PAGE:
Sobering News: Long-Term Unemployment By State

Jul 21 2011 in Employment Economy, Featured, reCareered Blog by Phil Rosenberg

WSJ - Long-term unemployment by state interactive

This is some sobering news, from today’s Wall Street Journal.

Today’s Journal included an interactive chart showing long-term unemployment by state. WSJ is defining long-term unemployment as lasting over a year. Here’s some highlights (if you can call these highlights) from this data:

  • In 7 states, long term unemployment makes up over 1/3 of total unemployment – so over 33% of the total unemployed in these states have been unemployed for more than a year. If you are considering a move, these may not be ideal states to target:
  • – New Jersey
    – Georgia
    – Michigan
    – South Carolina
    – North Carolina
    – Illinois
    – Florida

  • There was much better news for the following states with the lowest long term unemployment (all 15% or less). These states have much more robust job markets, giving you a much better chance of finding a new job here:
  • – North Dakota
    – South Dakota
    – Alaska
    – Louisiana
    – Oklahoma
    – Wyoming

It shouldn’t surprise you much that these states were also well under the 2010 national average unemployment rate of 9.6% – these states beat the national average by at least 2%.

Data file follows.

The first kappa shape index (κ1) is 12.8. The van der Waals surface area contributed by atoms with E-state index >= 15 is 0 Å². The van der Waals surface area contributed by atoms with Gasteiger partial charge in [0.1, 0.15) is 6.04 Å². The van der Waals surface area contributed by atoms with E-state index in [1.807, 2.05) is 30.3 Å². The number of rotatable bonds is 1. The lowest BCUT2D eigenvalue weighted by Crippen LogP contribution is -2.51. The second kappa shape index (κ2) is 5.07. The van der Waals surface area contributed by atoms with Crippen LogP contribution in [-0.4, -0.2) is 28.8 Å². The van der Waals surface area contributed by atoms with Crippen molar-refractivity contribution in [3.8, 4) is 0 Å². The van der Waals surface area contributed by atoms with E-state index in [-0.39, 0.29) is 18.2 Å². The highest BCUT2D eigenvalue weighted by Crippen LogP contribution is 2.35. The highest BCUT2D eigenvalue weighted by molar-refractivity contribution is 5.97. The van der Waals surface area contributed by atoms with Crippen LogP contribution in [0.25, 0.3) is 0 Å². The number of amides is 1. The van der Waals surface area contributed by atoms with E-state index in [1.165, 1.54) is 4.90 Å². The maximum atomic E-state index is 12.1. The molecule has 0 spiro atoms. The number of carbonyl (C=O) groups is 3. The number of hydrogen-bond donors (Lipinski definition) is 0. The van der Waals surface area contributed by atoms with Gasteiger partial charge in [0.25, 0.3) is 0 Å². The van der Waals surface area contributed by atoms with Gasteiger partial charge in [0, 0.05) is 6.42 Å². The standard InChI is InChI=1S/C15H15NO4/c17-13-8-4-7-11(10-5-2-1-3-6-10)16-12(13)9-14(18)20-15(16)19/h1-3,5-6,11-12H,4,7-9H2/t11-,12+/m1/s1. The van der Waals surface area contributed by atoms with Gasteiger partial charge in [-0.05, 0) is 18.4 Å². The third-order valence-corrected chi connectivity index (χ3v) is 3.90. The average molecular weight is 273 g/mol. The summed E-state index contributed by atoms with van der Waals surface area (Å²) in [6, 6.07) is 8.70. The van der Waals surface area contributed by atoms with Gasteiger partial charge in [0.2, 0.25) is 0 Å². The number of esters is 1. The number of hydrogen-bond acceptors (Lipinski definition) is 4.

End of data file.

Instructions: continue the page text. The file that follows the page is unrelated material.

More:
However, the state with the highest long term unemployment rate (over 37%) – New Jersey – had an overall unemployment rate slightly less than the national average. Additionally, the state with the highest 2010 unemployment rate of almost 15% – Nevada – had a long term unemployment rate under 30%. So states with the highest unemployment rate don’t necessarily have the highest long-term unemployment rates … they seem to be caused by other factors.

By examining the chart and it’s data, you’ll see, as a general rule, more rural states tend to have better job markets, while more heavily populated states tend to have worse job markets. Perhaps this is due to lower labor costs or a smaller pool of workers in less populated states. Of course there are exceptions (Nevada with high unemployment, Pennsylvania/Maryland/Virginia with lower than average unemployment).

Take a look at WSJ’s interactive chart and the 2010 Department of Labor numbers behind it here:

WSJ - Long-term unemployment by state interactive

Source: Original article by Sara Murray, Wall Street Journal at .


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